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What Is an Idler Sprocket?

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  • Written By: Lori Kilchermann
  • Edited By: Lauren Fritsky
  • Last Modified Date: 26 March 2014
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    Conjecture Corporation
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An idler sprocket is a device used to maintain the tension in a chain or chain drive system. Often consisting of nothing more than a sprocket mounted on a spring tensioned arm, the idler sprocket pulls against the chain in a constant manner to keep the chain tight at all times. The size of the sprocket used in an idler sprocket assembly has no effect on the performance of the chain drive; however; a larger sprocket will often last longer due to the slower speed of the sprocket, which saves wear on the sprocket's bearings. Maintenance for the idler assembly is commonly no more than an occasional greasing of the sprocket's bearings.

When driving a machine by chain, the tension of the chain must be kept at a constant to avoid the chain coming off of the drive sprockets. By installing an idler sprocket in the drive system, the chain is kept taut while not being over-tightened. Operating a chain in an over-tight condition can result in premature bearing and chain failure while an idler sprocket placed in the system is often a way to greatly extend the life of the chain, sprockets and the bearings on the machine's sprocket shafts.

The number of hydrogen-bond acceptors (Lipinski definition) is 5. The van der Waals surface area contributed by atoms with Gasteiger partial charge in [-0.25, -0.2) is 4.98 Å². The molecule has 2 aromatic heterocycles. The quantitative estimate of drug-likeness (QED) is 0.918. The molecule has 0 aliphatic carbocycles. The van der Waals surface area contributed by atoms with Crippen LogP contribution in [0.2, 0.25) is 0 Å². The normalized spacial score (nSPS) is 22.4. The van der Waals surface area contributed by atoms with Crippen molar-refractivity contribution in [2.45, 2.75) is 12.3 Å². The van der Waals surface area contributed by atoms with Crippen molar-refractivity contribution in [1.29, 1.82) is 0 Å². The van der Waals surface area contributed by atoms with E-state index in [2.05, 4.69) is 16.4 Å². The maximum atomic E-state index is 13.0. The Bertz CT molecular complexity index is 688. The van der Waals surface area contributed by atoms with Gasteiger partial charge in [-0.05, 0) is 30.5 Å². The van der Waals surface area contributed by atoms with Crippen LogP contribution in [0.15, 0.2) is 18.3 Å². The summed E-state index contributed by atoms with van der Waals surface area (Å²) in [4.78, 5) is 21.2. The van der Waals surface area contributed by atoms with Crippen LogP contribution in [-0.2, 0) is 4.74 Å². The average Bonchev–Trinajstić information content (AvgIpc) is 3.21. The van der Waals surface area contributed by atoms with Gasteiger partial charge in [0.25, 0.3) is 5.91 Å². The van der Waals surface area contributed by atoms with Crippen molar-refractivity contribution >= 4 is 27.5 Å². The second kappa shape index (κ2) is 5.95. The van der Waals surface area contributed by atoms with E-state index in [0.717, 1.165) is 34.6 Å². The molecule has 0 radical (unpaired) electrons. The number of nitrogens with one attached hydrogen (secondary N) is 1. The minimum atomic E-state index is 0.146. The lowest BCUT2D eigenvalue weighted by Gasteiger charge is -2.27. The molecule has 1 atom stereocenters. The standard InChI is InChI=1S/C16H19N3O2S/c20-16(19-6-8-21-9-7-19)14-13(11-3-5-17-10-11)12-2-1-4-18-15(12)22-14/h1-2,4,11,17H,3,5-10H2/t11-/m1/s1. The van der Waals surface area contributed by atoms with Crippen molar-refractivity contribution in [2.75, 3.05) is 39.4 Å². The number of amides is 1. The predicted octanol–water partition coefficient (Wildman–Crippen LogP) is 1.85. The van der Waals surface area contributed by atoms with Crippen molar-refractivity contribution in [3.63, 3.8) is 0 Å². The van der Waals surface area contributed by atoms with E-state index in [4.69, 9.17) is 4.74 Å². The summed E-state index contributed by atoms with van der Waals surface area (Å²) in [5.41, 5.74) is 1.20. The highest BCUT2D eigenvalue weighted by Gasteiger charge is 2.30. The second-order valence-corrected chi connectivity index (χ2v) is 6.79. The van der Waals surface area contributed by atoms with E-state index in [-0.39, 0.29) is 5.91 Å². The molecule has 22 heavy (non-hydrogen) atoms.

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The ideal installation of the idler sprocket is on the opposite side of the chain between the drive sprocket and the driven sprocket. The application should place the idler sprocket in a position that has the sprocket pushing or pulling the chain towards itself as it loops the two primary sprockets in a shape similar to the letter B. This design will allow the pulleys to pull the chain hard without hindering the idler in any way as the drive chain passes over the sprocket. If a condition presents itself which requires the drive to exert excess pressure on the drive chain, the idler will flex against the chain, allowing it to expand while remaining in contact with the drive sprockets.

While the vast majority of idler sprockets are manufactured of steel, many materials are used to manufacture an idler sprocket. Many poly or composite sprockets have been used with great success and some wooden sprockets have also been used on some machinery without issue. Many machines, in an attempt to reduce the wear on the drive chain, use an aluminum, cast iron or steel sprocket coated in a nylon material. The metallic hub allows the idler sprocket to remain very strong while the nylon covering is gentle on the chain links.

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